Here experiences made in a city like Volos can provide a point of entry. The question becomes then what new narratives are needed to be told by such a museum, and how does this narrative can help to relate the ancient to this recent or industrial past? Any museum means to step into a special space set apart from what is the usual normal life of a city. Also one important aspect has to taken into consideration, architecturally and design wise speaking. For if steel beams are put into a former tabacco ware house constructed only out of wood, the introduction of this new material may distort and destroy the original meaning completely. Volos seems to have found some very successful solutions to this challenge and therefore it allows, for instance, the conversion of small spaces into one single big space large enough to house conferences. Practically that reflects how new use and needs can alter the original design, and however do it without destroying the quality of the old.

The main project in Volos has been focusing on the former brick factory of Tsalapatas. There shall be located a museum on industrial heritage besides many other uses including restaurants, music hall, workshops, exhibition spaces etc.

Given the existence of real machinery left intact, it gives a real sense of place when this is made into a museum to show how the red brick was produced with machinery made in Belgium. Here then arises the difficult, equally interesting question but what else has to be added to such a museum, in order to become a real museum of industrial heritage?

Naturally, one can think, for example, of the brick production determining the styles and architecture of the houses build in the local area. That differs greatly from the modern language of cement used nowadays everywhere. Moreover such a museum can demonstrate in a wider sense the meaning of industrial power having come to Greece. It can exemplify a transition usually left out in the normal perception of Greece e.g. tourists looking only at Ancient Ruins and classical statues as if modern Greece can be understood by leaving out what happened in between 'then and now'. Industrial heritage can vindicate that and demonstrate that the Greek economy had and still has its own means of production. 

Naturally all that goes without saying in the direction of coming to terms with a development which shapes society on the basis of what took place in the recent past. Again in terms of historical archaeology, when walking through the abandoned halls of Tsalapatas, we noticed that it was filled with little items like pay sheets for workers. These items can become objects of new narratives. So the question is how the narrative about industrial heritage should look like?


Practical recommendation: develop museum for 'Industrial Heritage' with artists


                      Industrial Heritage: Machinery of Tsalapatas

Proposal 1: include artists in observations and reflections about life in the industrial age – recommendation by Carol Becker. Dean of the School of the Art Institute of Chicago at the museum workshop in Volos, June 2005.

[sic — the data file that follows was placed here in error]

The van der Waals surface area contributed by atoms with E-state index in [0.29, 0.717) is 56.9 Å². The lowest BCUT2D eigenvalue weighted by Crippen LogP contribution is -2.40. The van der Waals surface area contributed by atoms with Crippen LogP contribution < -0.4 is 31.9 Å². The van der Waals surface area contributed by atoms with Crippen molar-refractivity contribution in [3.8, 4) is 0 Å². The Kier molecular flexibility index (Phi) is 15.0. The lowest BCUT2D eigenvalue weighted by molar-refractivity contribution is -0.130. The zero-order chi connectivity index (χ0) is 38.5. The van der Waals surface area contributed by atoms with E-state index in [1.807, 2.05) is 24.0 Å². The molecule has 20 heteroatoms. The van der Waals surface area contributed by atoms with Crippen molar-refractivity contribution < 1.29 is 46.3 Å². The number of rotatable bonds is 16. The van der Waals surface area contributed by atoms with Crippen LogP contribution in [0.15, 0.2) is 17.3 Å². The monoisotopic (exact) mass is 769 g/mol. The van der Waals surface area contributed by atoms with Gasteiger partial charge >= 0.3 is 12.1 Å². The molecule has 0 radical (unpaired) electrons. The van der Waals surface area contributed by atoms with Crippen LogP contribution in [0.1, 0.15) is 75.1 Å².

Here some further ideas by a photographer of the same School of the Art Institute of Chicago, Eleftheria Lialios:

In looking at Tsalapatas and what is available on the web (www.i-politismos.gr) a few ideas come to her mind in terms of the space.

First, the photographs below could house works that artists have done on industry, space, and a re-evaluation of those spaces reflected in their works.

This space can house flat works on each side of the walls. It would be interesting to have works that confront the viewer directly with no movement possible. These walls could contain works that reflect distant landscapes of international industries, or directly confront the viewer with images that could be disturbing up close. An audio piece could possibly be included within this space also, an installation.

This space would be beautiful with works that could also be included on the rounded ceiling. This would be a good space to show the work that I am doing. I would also consider using the rounded dome to house transparencies, images with light behind them, mimicking a sky of images, the outdoor world, etc.

This space could house works on the metal bars, hanging scrolls possibly, also house works on the brick wall.

These doors, could display random works on each panel.? If the doors are movable, an installation of works that are about containment, boxes with objects would also be interesting.?

Proposal 2: relate artistic work to activities dealing with industrial heritage

Industrial Heritage 2006

Example: There was organised a European contact weekend for industrial heritage volunteers and associations in Beringen (Belgium) 7 - 8 October 2006.


1. In every European country the research in and study, recording, conservation, development and management, and interpretation of Industrial and Technical Heritage largely depends on the initiatives and works of volunteers and volunteer NGOs. Without their efforts numerous important sites, objects and documents that witness of the birth and growth of our industrial and technical society would have been lost forever. But their idealistic and unpaid efforts are often undervalued by authorities and official institutes.

2. E-FAITH, the European Federation of Associations of Industrial and Technical Heritage is a young platform promoting contacts and co-operation between non profit volunteer associations, the place where those can meet, exchange experiences, learn from each other and support each other's activities an campaigns. (2)